Under Secretary of Commerce Stefan Selig
Keynote Speech at Keidanren in Tokyo
Good morning. Konnichiwa. I would like to start by sincerely thanking Keidanren for the invitation and opportunity to speak with all of you today. And I would like to especially thank Vice Chair Ishihara for the work he did to put this event together. The Secretary and I were very pleased to host a large and distinguished delegation led by the Chairman during Keidanren’s Mission to the United States in June, so I am especially delighted to be with you again today.
It is a particular honor to be here as you celebrate the 70th anniversary year of Keidanren’s founding. In many respects, Keidanren has been advancing the very same rules-based order in Japan that the United States has championed throughout the world over that same period of time. So being here at this moment is particularly apropos. With that, thank you to Keidanren. Congratulations on 70 years, and here’s to another 70 more.
I would like to start my remarks with a couple of lines from a toast delivered by an American president on the U.S.-Japan relationship: “We believe in this country that the Pacific Ocean does not separate Japan and the United States. Rather, it unites us.”
The president went on to say about Japan: “Their influence in Asia, their influence in the Pacific, their friendship for us – all these things are basic to the security and prosperity of the people of this country.”
Now you might think that this language comes directly from President Obama discussing either current U.S.-Japan relations or the U.S. “Rebalance” to Asia. But in fact, these words were delivered just shy of 55 years ago, during the first year of the presidency of John F. Kennedy. President Kennedy delivered this toast on the occasion of Prime Minister Ikeda’s visit to the White House in 1961.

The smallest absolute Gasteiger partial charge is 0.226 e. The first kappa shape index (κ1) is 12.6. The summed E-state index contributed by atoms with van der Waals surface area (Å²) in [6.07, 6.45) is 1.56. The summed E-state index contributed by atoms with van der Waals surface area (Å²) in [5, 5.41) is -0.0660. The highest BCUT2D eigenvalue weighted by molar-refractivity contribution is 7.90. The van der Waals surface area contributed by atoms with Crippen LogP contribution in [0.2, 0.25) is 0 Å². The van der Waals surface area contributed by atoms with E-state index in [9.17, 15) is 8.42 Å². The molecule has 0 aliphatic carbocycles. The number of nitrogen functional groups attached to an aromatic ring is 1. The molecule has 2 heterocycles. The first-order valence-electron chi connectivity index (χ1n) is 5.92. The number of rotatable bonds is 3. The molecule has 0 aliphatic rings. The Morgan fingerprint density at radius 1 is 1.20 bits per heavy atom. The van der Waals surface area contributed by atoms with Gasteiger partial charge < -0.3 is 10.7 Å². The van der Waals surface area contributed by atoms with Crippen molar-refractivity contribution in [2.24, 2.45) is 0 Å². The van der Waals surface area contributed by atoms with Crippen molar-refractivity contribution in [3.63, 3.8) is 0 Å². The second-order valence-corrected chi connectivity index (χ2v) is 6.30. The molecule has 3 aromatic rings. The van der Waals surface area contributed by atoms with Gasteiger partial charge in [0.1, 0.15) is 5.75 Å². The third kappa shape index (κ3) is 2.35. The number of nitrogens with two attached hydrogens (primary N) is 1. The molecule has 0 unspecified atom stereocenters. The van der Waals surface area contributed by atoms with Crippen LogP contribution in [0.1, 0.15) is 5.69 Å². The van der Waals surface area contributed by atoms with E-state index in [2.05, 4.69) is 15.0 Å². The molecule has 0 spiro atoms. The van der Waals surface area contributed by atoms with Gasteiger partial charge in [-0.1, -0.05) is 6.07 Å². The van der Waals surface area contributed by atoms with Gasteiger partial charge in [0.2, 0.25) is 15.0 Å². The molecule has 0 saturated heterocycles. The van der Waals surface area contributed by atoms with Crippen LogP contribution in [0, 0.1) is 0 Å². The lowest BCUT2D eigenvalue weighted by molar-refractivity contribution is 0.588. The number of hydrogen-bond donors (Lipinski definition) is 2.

And while this represented the meeting between the first American president born in the 20th century and the last Japanese Prime Minister born in the 19th century, the vision President Kennedy laid out then perfectly reflects our shared agenda in the 21st century. It’s an agenda where our two nations advance the international rules-based order, act as drivers of mutual prosperity, collaborate to tackle complex transnational challenges, and secure both regional and global stability.
In preparing my remarks, I searched for a way to describe the U.S.-Japan bilateral partnership, and how we have utilized that partnership on the global stage since the end of World War II. I ultimately came upon a phrase in the title of a book published more than 20 years ago by the Atlantic Council: “Cooperative Leadership.” The book’s full title is “The United States and Japan: Cooperative Leadership for Peace and Global Prosperity.”